I have wakened in Thy shelter, O my God, and it becometh him that seeketh that shelter to abide within the Sanctuary of Thy protection and the Stronghold of Thy defense. Illumine my inner being, O my Lord, with the splendors of the Dayspring of Thy Revelation, even as Thou didst illumine my outer being with the morning light of Thy favor. ~Bahá’u’lláh

The film is great at using subtlety and metaphor to help unravel these thematic threads.  For example people frequently request pure breeds, whereas the shelter mostly has mutts and mongrels.  The one pure breed it does have at the moment had been trained to attack blacks by it’s previous owner and so is slated to be put down.  However a tenacious Congolese refugee takes the abuse from the animal while treating it with love and eventually is able to get the dog to stop attacking him despite the color of his skin.

The fact that people want pure breeds may seem harmless, but the film shows how that mentality when applied to humans is dangerous.  Overcoming prejudice and injustice are themes throughout the film, and the way this is done is through patience, love and compassion.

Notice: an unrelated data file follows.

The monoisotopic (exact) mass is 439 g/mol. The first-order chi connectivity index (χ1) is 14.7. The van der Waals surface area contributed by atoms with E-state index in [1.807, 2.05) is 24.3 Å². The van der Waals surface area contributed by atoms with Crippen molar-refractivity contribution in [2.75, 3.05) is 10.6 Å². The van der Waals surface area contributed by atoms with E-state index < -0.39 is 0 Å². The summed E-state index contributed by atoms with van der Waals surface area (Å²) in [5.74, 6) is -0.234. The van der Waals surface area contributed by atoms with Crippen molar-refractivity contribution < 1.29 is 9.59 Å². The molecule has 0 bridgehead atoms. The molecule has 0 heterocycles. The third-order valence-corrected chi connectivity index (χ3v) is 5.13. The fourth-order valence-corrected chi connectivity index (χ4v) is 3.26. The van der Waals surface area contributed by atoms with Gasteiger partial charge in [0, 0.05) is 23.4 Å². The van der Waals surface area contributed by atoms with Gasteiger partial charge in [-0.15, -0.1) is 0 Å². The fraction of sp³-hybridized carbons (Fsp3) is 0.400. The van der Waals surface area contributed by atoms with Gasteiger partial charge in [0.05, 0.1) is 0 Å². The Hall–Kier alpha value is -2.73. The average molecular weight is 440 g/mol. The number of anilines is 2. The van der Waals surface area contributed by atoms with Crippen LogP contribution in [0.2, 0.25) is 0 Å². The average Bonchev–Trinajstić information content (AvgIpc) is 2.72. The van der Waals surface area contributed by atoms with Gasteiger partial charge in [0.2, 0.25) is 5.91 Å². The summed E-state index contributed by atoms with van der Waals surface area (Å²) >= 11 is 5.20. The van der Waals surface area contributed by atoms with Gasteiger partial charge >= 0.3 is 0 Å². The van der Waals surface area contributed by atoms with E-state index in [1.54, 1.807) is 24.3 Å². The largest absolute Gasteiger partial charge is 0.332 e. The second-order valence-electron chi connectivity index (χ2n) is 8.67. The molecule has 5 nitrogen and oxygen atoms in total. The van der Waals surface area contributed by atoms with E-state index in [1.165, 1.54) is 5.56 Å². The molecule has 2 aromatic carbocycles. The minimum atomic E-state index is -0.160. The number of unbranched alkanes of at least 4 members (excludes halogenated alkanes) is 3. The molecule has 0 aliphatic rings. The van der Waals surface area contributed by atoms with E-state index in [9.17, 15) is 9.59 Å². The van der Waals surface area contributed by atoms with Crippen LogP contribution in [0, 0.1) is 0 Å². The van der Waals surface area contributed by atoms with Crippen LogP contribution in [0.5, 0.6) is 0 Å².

Each of the characters goes through tests, each different, but each allows them to make the better choice towards love and unity, or the less good choice towards selfishness and ego.  The characters do not always make the right choice in the beginning, but are able to learn and grow and make better choices by the end of the film.

This movie was fun, but felt real, and showed how it can be done, how we all can learn to be more loving, compassionate, and truth seeking, to overcome our prejudices and our baggage.

Your thoughts?

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Magnolia — Overcoming the Sins of the Father

Film:Magnolia Poster

Magnolia, 1999